ROME - "When I listen to the propaganda of the new European right-wing parties, with their antigitanism and antisemitism, for me, is like living a nightmare": these are some of the words of Rita Prigmore, German sintisa, escaped during the Second World War to Porrajmos, the extermination of gypsies in Europe.
Speaking today at the Panel "The Suffering of Peoples and Paths to Peace", mrs. Prigmore recalled the story of her family, victim of medical experiments of Mengele’s followers, but she also insisted on the importance of memory and the encounter with the new generations.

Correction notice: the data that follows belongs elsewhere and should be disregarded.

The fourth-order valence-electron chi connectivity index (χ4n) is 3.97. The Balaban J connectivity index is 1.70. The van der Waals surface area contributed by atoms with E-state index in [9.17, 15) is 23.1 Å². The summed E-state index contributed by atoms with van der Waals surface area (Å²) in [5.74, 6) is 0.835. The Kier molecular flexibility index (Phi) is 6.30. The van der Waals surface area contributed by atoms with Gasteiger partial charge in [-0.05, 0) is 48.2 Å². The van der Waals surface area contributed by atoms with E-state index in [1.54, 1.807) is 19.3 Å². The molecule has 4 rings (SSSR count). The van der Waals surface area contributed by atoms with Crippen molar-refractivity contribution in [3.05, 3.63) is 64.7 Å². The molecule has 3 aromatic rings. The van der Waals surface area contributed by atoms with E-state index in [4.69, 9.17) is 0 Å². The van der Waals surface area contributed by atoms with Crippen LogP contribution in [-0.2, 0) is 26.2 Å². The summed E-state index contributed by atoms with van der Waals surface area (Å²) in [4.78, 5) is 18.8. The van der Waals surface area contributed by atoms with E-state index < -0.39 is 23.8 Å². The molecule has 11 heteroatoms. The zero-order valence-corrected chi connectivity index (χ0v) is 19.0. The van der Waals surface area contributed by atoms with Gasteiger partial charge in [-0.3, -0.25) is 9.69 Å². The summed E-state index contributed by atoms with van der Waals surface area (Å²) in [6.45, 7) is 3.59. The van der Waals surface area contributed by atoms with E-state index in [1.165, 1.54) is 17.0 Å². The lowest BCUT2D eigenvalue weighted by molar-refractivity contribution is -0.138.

"When I meet young people I tell them not to blame for what happened in the extermination camps, but they have the great responsibility of knowing what happened and they have to be sure it’s not going to occure again. I remind everyone that happiness is not to escape suffering, but to recognize it, to deal with it, to experience real life”.
Rita Prigmore also described the difficulty of coexistence in everydays life, "the first big disappointment after the years of the war, was when my best friend stopped talking to me: we grew up together, but she found out I was Sintisa, a" gypsy "and stopped staying with me. Since then I note with great disappointment as people change their attitude towards me after they "discover" that I am Sintisa." The witness concluded with these words: "Hate doesn’t defeat suffering, forgiveness does!”.